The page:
Brussels-based Cargo B, which began operations just over a year ago, operates a pair of 747-200 freighters, and is preparing to take delivery of a new 747-400 next month.
Cargo B director for cargo Gerard Terbruggen confirms that one of the airline's 747-200s was involved in an incident on 27 October.
Images of the aircraft show substantial damage to the rear fuselage, indicative of a serious tail strike, but Terbruggen declines to give any further details of the incident or the condition of the aircraft. He says: "At the moment [the aircraft] is under inspection. It is pending investigation and we will release details later on."
He identifies the aircraft as OO-CBA, which was manufactured in 1988. According to Flight's ACAS database, OO-CBA is owned by Irish-based 3P Air Freighters, a company which was set up by Cargo B's biggest shareholder Peter Cam.
Cargo B has a scheduled route, with stops in Sao Paulo, Ecuador and Columbia, and also performs charter missions to South America and Africa.
Next month the carrier will kick off its fleet-renewal programme with the arrival of a new 747-400. Terbruggen says: "We will receive a 747-400 freighter by the end of November. It has been a bit delayed due to the strike at Boeing. We are taking the aircraft on dry-lease."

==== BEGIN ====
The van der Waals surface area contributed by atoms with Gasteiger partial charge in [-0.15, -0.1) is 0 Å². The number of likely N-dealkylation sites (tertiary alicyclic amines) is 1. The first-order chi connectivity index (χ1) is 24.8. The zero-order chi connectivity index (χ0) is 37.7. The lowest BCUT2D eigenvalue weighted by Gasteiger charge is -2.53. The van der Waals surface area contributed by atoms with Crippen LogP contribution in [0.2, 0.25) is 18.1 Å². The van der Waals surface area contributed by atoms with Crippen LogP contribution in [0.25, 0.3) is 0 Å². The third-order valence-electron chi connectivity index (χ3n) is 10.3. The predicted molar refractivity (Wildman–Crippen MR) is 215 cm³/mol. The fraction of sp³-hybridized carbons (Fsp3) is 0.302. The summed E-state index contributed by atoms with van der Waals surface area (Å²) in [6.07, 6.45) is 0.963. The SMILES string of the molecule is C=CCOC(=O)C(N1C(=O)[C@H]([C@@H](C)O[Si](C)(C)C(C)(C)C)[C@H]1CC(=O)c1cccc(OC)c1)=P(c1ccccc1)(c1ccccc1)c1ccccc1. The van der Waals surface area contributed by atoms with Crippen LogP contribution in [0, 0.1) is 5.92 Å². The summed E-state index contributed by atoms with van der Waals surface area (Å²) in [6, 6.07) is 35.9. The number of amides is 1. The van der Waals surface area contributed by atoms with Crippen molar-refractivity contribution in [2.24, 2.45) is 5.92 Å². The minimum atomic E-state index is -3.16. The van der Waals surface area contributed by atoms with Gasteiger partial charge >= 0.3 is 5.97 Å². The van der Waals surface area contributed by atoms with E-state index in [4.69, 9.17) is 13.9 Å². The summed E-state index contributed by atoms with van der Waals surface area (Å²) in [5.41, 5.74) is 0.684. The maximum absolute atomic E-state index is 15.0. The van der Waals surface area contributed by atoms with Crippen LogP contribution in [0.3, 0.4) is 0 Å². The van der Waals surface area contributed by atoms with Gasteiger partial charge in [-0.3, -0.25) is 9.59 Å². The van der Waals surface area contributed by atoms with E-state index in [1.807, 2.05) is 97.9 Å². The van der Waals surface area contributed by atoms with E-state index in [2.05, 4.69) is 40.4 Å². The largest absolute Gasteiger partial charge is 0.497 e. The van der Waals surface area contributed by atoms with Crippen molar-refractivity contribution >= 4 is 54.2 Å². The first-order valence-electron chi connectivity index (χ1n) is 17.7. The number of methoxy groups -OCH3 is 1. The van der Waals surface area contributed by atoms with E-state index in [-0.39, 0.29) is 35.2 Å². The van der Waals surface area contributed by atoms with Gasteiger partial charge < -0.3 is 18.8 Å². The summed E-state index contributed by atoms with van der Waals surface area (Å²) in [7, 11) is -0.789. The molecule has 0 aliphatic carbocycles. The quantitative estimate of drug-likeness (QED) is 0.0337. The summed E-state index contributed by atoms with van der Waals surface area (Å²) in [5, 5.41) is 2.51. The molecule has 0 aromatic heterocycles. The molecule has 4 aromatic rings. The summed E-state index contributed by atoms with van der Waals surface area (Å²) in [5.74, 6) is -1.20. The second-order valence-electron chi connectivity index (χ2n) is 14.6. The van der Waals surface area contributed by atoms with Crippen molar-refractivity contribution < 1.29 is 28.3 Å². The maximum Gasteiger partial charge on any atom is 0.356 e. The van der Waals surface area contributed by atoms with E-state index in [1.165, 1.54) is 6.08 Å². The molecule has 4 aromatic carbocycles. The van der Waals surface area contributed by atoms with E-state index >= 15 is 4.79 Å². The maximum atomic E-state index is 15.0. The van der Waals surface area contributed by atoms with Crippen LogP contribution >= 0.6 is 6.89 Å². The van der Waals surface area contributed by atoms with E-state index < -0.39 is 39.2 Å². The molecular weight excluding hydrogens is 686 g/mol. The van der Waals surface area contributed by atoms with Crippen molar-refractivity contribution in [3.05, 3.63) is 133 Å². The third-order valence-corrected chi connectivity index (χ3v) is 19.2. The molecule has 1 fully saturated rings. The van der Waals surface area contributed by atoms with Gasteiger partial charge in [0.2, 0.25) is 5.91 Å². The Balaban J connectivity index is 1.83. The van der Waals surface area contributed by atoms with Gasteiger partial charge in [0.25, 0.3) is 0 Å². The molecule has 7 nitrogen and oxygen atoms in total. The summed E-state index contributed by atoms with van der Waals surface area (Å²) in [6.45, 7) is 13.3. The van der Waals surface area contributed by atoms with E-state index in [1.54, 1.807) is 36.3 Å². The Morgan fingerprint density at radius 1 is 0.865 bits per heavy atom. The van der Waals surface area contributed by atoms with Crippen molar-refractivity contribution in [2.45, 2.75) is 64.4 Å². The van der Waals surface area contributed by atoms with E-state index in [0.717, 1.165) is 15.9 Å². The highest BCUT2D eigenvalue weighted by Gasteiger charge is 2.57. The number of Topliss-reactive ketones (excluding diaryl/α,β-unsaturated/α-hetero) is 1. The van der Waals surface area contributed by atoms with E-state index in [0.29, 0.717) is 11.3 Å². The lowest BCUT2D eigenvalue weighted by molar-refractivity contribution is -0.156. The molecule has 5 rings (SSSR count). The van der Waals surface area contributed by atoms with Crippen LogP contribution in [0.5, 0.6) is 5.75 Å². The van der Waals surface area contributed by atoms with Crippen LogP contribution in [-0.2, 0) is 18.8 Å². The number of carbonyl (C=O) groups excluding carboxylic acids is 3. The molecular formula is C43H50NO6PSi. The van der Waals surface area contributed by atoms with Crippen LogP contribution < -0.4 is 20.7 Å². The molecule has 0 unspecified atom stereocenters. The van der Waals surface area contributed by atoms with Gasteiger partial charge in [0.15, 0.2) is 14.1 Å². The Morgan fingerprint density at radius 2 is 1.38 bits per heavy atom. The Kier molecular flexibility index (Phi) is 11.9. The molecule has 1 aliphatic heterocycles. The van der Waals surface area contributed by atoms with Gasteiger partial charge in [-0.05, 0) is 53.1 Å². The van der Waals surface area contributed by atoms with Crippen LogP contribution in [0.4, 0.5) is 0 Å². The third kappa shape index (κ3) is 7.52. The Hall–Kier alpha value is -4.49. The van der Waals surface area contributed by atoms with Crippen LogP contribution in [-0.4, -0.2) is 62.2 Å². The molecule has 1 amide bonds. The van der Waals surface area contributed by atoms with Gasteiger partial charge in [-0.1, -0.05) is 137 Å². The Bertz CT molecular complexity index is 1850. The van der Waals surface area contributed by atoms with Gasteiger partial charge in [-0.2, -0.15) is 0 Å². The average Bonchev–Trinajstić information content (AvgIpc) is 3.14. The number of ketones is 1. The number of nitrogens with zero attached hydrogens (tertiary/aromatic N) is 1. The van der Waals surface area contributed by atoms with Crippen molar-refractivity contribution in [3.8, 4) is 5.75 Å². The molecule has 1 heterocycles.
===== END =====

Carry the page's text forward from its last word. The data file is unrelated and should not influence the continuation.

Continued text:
He adds that the aircraft, which was originally due to arrive in mid-November, has already been completed and delivery timelines are being finalised.
Although Terbruggen declines to comment on the identity of the lessor, a statement on the airline's website says a 747-400 freighter is being sourced from Nippon Cargo Airlines. The aircraft will be used to replace one of Cargo B's 747-200s, which will be withdrawn next year.
Regarding the replacement of the second aircraft, Terbruggen says: "We are in discussions at the moment and expect to announce something in one or two weeks."
Cargo B claims its business has been left relatively untouched by the global financial crisis. Terbruggen says: "Our load factors haven't really been affected by the current situation. In South America and Africa demand is still promising. For the moment we haven't seen any major impact from the financial crisis."